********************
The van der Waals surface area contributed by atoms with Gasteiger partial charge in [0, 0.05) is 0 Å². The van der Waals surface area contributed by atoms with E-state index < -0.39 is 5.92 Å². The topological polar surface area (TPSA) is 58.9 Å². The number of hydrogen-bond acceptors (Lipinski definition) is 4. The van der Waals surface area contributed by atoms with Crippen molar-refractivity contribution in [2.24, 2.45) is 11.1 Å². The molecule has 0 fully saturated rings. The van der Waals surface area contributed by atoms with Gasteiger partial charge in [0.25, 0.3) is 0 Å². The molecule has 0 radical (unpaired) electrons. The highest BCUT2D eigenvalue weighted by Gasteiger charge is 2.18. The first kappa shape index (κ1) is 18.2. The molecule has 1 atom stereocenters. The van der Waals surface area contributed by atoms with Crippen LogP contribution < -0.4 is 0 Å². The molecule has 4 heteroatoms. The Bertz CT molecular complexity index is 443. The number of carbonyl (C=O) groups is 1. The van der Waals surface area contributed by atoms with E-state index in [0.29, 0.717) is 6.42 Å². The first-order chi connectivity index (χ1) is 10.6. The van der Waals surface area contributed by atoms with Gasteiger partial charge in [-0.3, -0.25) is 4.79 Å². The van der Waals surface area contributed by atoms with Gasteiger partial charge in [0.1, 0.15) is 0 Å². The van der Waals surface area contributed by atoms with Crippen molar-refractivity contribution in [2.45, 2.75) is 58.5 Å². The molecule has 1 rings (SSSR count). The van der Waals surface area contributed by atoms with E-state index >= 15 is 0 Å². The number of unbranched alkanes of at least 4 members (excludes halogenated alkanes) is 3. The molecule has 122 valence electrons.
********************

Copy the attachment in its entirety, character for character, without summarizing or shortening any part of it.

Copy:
The van der Waals surface area contributed by atoms with Gasteiger partial charge in [0, 0.05) is 0 Å². The van der Waals surface area contributed by atoms with E-state index < -0.39 is 5.92 Å². The topological polar surface area (TPSA) is 58.9 Å². The number of hydrogen-bond acceptors (Lipinski definition) is 4. The van der Waals surface area contributed by atoms with Crippen molar-refractivity contribution in [2.24, 2.45) is 11.1 Å². The molecule has 0 fully saturated rings. The van der Waals surface area contributed by atoms with Gasteiger partial charge in [0.25, 0.3) is 0 Å². The molecule has 0 radical (unpaired) electrons. The highest BCUT2D eigenvalue weighted by Gasteiger charge is 2.18. The first kappa shape index (κ1) is 18.2. The molecule has 1 atom stereocenters. The van der Waals surface area contributed by atoms with Crippen LogP contribution < -0.4 is 0 Å². The molecule has 4 heteroatoms. The Bertz CT molecular complexity index is 443. The number of carbonyl (C=O) groups is 1. The van der Waals surface area contributed by atoms with E-state index in [0.29, 0.717) is 6.42 Å². The first-order chi connectivity index (χ1) is 10.6. The van der Waals surface area contributed by atoms with Gasteiger partial charge in [-0.3, -0.25) is 4.79 Å². The van der Waals surface area contributed by atoms with Gasteiger partial charge in [0.1, 0.15) is 0 Å². The van der Waals surface area contributed by atoms with Crippen molar-refractivity contribution in [2.45, 2.75) is 58.5 Å². The molecule has 1 rings (SSSR count). The van der Waals surface area contributed by atoms with E-state index >= 15 is 0 Å². The number of unbranched alkanes of at least 4 members (excludes halogenated alkanes) is 3. The molecule has 122 valence electrons.